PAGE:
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Consumers are watching more TV today than ever before, but that increased consumption is rapidly changing with the times. According to a new survey from TVGuide.com and paidContent, a good part of the growth in TV usage — among those who are avid TV watchers already — is coming via online content, time-shifting systems and the use of new devices like tablets. But it also revealed some key insights to the business models behind that growth: a lot of users are skipping ads, although a growing number (but not all) of are willing to pay for their content instead.
The TVGuide.com Fall 2011 survey generated more than 5,800 responses from TVGuide.com’s 10,000-member research panel and is being released today at paidContent Entertainment in LA. According to Christy Tanner, EVP and GM of TV Guide Digital, the panel’s demos and habits usually correlate with mass market general studies and tend to reflect the general U.S. population.
Overall, it found that the number of people watching more than 30 hours of TV per week (that’s more than four hours per day) has rocketed up to 32 percent of the population, a rise of 14 percent over the last year. In general, 93 percent of respondents said they were watching more than before.
That growth is largely coming from the rise of new technology, with some 55 percent of users said that they are watching TV online. The amount of time that people are spending watching online is growing fast: 15 percent of people are watching six or more hours of online video per week these days, a big spike on the four percent a year ago. Overall some 62 percent said they were watching for more hours than before.
That could be a reflection of user habits, but it’s also a testament to the growing amount of content that is available for them to view: the rise of services from Amazon (NSDQ: AMZN), as well as the existing offerings from the likes of Netflix (NSDQ: NFLX) and Hulu, will be joined by more programming offerings from Google (NSDQ: GOOG) — giving users potentially a far richer catalog of content via the internet than they have through their traditional TV sets.
That’s not to say that TV-based viewing is disappearing, but it is shifting — time-shifting, that is… Some 71 percent of respondents said they were watching more time-shifted content, using their own DVRs or those from their pay-TV providers, than they were a year ago.
Time (NYSE: TWX) shifting has been great news for those of us who are not able to keep to the timetables set by networks, but as many expected would happen, the technology is also leading to another inevitable problem: decreasing attention being paid to advertising.
An astounding 96 percent of respondents say they fast-forward through ads on DVR content these days — although some 44 percent did point out that they “don’t mind” ads as a general rule. Still, the number of people skipping ads on time-shifted content, and that growth of time-shifted content consumption seem set for some kind of collision course in the future.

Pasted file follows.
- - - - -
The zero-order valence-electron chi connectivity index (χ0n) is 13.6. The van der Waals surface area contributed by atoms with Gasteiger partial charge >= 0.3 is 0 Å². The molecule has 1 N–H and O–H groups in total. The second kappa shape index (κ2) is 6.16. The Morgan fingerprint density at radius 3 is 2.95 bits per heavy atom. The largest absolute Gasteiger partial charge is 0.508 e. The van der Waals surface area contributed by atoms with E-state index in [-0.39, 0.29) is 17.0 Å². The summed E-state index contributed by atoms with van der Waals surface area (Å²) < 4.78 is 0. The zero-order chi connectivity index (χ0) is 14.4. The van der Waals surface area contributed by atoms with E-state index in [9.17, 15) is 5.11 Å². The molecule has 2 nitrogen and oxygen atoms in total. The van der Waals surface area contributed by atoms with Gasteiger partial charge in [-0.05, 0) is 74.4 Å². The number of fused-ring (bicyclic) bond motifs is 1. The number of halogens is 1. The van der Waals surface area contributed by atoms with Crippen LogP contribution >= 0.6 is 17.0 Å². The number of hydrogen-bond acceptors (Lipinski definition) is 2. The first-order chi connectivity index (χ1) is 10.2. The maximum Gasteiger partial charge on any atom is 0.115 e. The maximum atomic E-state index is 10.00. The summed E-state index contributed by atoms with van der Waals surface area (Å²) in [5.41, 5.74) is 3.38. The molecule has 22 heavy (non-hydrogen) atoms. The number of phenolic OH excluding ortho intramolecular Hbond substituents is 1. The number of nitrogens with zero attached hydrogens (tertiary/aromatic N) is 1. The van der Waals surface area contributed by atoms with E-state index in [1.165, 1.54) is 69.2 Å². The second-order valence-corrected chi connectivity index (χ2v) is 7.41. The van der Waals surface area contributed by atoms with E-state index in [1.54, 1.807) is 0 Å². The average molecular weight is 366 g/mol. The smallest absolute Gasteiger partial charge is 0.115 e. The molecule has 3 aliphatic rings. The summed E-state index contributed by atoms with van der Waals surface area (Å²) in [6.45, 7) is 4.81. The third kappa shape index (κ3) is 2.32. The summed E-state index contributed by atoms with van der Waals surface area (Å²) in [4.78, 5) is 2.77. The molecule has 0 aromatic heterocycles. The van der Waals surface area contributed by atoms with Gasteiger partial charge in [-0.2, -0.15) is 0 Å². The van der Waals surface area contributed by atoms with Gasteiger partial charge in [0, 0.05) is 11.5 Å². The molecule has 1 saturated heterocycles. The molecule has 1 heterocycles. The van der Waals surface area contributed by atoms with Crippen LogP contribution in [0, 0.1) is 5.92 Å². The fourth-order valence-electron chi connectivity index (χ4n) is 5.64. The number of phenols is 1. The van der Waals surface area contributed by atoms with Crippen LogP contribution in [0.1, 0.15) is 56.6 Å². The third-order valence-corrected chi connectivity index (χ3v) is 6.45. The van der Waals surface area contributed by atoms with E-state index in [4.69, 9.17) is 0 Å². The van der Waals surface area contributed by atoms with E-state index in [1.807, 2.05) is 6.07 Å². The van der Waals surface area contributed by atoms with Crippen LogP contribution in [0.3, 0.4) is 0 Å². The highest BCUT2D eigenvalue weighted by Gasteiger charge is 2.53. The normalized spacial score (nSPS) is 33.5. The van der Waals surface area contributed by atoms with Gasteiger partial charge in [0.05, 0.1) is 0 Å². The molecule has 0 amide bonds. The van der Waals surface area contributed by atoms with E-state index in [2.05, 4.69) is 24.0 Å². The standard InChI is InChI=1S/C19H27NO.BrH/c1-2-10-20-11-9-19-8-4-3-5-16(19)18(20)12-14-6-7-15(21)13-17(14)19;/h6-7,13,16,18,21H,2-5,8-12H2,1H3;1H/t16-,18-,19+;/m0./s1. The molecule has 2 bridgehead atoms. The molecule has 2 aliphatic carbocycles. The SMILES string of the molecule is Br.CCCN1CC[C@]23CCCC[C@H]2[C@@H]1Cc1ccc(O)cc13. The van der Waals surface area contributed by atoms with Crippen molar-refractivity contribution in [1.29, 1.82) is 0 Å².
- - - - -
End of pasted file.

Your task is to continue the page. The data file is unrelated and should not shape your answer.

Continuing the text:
Ad industry aside, there are other business models emerging to finance content and make revenues as a content owner: the survey revealed that 19 percent are paying more for their TV content than before, and that model is also translating to the growth of online and streamed video content: some 34 percent said that they pay for these.
But even so, the big challenge remains: how do premium providers get people to pay when there is so much on offer that is free? The survey showed that some 81 percent watch streaming and online services for “free” (not counting their broadband bills), even if 69 percent also use paid content or subscription services.
And pay-TV providers have opportunities in enabling new services like time-shifting to viewers. Today, 41 percent are paying for time-shifted viewing, although it’s not clear from the survey whether that represents much growth over the last year.
Just as technologies are enabling new kinds of consumption habits, new devices are also having a big impact on usage.
Tablets present one of the biggest opportunities for TV consumption — with their large screens and improved processing power, they have effectively taken the place of the smartphone as the key wireless TV device. (The smartphone, of course, does drive lot of video usage but it has not proven to be the ubiquitous TV-viewing device that everyone thought it could or would become by now.)
The survey found that 27 percent of consumers planned to buy a tablet in the next year, and that the iPad is still the device of choice — 77 percent said they would get Apple’s tablet if price weren’t a factor. That could leave the door open for the cheaper alternatives out there, such as the new Kindle Fire from Amazon (NSDQ: AMZN). The survey notes that 30 percent said they were likely to buy a Kindle Fire, with 47 percent like to buy the iPad.
And two endnotes that alternately point to a challenge ahead, and a big opportunity for those opting for the Apple (NSDQ: AAPL) product universe to distribute their TV content: only 14 percent of respondents knew what Ultraviolet was, while 44 percent recognized the term “iCloud.”
Full slide deck below: